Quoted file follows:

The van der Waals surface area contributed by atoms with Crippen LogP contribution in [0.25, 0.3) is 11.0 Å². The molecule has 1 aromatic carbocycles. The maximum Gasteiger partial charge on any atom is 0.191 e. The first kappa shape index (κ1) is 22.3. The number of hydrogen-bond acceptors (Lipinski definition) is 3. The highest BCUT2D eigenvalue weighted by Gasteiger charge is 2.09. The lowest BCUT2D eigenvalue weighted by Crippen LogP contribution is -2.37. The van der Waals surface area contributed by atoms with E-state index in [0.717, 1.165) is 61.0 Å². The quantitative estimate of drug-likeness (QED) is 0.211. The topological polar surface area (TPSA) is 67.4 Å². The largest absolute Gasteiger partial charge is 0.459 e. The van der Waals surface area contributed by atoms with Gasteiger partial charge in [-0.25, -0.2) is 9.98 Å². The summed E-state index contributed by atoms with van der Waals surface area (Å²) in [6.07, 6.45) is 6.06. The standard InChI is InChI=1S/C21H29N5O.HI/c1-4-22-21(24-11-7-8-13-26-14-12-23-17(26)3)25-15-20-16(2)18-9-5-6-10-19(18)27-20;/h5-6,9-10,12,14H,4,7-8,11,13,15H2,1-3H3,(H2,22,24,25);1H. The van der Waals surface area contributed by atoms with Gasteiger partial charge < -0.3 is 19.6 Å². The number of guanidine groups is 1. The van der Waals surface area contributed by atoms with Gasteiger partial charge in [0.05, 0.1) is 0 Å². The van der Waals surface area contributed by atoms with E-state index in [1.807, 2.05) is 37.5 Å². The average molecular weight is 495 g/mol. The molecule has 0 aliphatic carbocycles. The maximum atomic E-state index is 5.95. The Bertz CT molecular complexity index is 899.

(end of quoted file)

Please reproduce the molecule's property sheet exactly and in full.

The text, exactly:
The van der Waals surface area contributed by atoms with Crippen LogP contribution in [0.25, 0.3) is 11.0 Å². The molecule has 1 aromatic carbocycles. The maximum Gasteiger partial charge on any atom is 0.191 e. The first kappa shape index (κ1) is 22.3. The number of hydrogen-bond acceptors (Lipinski definition) is 3. The highest BCUT2D eigenvalue weighted by Gasteiger charge is 2.09. The lowest BCUT2D eigenvalue weighted by Crippen LogP contribution is -2.37. The van der Waals surface area contributed by atoms with E-state index in [0.717, 1.165) is 61.0 Å². The quantitative estimate of drug-likeness (QED) is 0.211. The topological polar surface area (TPSA) is 67.4 Å². The largest absolute Gasteiger partial charge is 0.459 e. The van der Waals surface area contributed by atoms with Gasteiger partial charge in [-0.25, -0.2) is 9.98 Å². The summed E-state index contributed by atoms with van der Waals surface area (Å²) in [6.07, 6.45) is 6.06. The standard InChI is InChI=1S/C21H29N5O.HI/c1-4-22-21(24-11-7-8-13-26-14-12-23-17(26)3)25-15-20-16(2)18-9-5-6-10-19(18)27-20;/h5-6,9-10,12,14H,4,7-8,11,13,15H2,1-3H3,(H2,22,24,25);1H. The van der Waals surface area contributed by atoms with Gasteiger partial charge < -0.3 is 19.6 Å². The number of guanidine groups is 1. The van der Waals surface area contributed by atoms with Gasteiger partial charge in [0.05, 0.1) is 0 Å². The van der Waals surface area contributed by atoms with E-state index in [1.807, 2.05) is 37.5 Å². The average molecular weight is 495 g/mol. The molecule has 0 aliphatic carbocycles. The maximum atomic E-state index is 5.95. The Bertz CT molecular complexity index is 899.